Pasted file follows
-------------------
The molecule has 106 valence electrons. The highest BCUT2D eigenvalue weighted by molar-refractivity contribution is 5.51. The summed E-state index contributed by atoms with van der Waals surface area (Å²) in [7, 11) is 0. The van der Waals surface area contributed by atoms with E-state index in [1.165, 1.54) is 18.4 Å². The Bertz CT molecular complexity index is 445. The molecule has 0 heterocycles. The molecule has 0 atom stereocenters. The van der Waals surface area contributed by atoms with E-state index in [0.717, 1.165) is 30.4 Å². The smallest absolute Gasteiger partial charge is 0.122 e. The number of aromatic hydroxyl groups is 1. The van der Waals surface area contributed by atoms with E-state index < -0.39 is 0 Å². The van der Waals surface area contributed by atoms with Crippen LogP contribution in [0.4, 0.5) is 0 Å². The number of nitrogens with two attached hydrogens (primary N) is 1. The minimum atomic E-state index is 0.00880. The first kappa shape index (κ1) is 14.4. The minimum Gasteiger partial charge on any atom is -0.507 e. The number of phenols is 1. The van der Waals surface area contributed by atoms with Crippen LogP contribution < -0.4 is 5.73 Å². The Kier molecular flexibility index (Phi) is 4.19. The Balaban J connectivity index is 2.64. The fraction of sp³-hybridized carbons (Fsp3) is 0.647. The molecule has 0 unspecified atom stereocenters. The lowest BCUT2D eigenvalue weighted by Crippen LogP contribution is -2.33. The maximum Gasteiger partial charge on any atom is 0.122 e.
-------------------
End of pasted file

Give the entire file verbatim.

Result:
The molecule has 106 valence electrons. The highest BCUT2D eigenvalue weighted by molar-refractivity contribution is 5.51. The summed E-state index contributed by atoms with van der Waals surface area (Å²) in [7, 11) is 0. The van der Waals surface area contributed by atoms with E-state index in [1.165, 1.54) is 18.4 Å². The Bertz CT molecular complexity index is 445. The molecule has 0 heterocycles. The molecule has 0 atom stereocenters. The van der Waals surface area contributed by atoms with E-state index in [0.717, 1.165) is 30.4 Å². The smallest absolute Gasteiger partial charge is 0.122 e. The number of aromatic hydroxyl groups is 1. The van der Waals surface area contributed by atoms with E-state index < -0.39 is 0 Å². The van der Waals surface area contributed by atoms with Crippen LogP contribution in [0.4, 0.5) is 0 Å². The number of nitrogens with two attached hydrogens (primary N) is 1. The minimum atomic E-state index is 0.00880. The first kappa shape index (κ1) is 14.4. The minimum Gasteiger partial charge on any atom is -0.507 e. The number of phenols is 1. The van der Waals surface area contributed by atoms with Crippen LogP contribution < -0.4 is 5.73 Å². The Kier molecular flexibility index (Phi) is 4.19. The Balaban J connectivity index is 2.64. The fraction of sp³-hybridized carbons (Fsp3) is 0.647. The molecule has 0 unspecified atom stereocenters. The lowest BCUT2D eigenvalue weighted by Crippen LogP contribution is -2.33. The maximum Gasteiger partial charge on any atom is 0.122 e.